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I asked the price of an article the other day, and was told that it cost 120 knicker. This is a slang term for pounds sterling that always appears in the singular. I have failed find any reason why pounds should be referred to thus (it might also be nicker and I am imagining the silent k).

Is it some rhyming slang I am missing the back half of, or is there some other etymology?

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2 Answers 2

up vote 1 down vote accepted

The OED says it's origin is unknown, but suggests it could be originally horse racing slang and the first quotation from 1871 is in this context.

One of the other meanings of nicker is a neigh or neighing sound, originally Scottish, and imitative of horses or donkeys, and is from at least the 17th century. It also meant a laugh or a snicker.

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From this reference:

knicker: distortion of 'nicker', meaning £1. See entry under 'nicker'. See also 'pair of knickers'.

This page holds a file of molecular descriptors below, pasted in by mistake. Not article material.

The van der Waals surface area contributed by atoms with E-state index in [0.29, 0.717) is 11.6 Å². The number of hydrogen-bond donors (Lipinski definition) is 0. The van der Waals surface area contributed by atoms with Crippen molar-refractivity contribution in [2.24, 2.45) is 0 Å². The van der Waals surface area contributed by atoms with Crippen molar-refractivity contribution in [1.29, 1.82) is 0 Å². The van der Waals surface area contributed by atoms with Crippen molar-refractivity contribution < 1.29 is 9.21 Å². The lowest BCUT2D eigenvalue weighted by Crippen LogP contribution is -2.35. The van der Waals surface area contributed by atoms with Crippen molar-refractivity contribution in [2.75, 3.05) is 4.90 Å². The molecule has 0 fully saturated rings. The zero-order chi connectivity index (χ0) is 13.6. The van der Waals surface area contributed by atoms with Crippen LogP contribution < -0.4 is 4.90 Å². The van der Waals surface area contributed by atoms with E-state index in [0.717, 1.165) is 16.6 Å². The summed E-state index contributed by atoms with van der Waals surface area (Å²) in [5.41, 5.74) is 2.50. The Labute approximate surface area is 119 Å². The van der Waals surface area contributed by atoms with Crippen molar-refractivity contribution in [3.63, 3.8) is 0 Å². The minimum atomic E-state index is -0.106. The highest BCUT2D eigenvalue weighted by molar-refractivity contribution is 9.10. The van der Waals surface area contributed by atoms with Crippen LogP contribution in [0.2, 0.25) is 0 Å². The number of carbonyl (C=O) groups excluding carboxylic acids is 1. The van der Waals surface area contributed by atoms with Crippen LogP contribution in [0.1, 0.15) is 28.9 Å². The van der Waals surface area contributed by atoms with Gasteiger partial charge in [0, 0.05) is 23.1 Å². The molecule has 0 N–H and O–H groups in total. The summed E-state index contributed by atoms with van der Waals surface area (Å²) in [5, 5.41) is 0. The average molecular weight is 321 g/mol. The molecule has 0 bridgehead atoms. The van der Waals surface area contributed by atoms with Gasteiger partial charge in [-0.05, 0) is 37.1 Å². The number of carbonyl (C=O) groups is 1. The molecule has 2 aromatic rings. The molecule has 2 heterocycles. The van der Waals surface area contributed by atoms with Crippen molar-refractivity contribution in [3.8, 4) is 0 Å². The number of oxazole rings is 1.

And

nicker - a pound (£1). Not pluralised for a number of pounds, eg., 'It cost me twenty nicker..' From the early 1900s, London slang, precise origin unknown. Possibly connected to the use of nickel in the minting of coins, and to the American slang use of nickel to mean a $5 dollar note, which at the late 1800s was valued not far from a pound. In the US a nickel is more commonly a five cent coin. A nicker bit is a one pound coin, and London cockney rhyming slang uses the expression 'nicker bits' to describe a case of diarrhea.

And of course ;-)

pair of nickers/pair of knickers/pair o'nickers - two pounds (£2), an irresistible pun.

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I don't buy the American connection. First, pounds were notes, not coins, and even if, for some crazy reason, the British were taking their cues from the Americans, again highly doubtful, why would the word have changed from nickel to nicker. –  Sam Apr 19 '11 at 0:54

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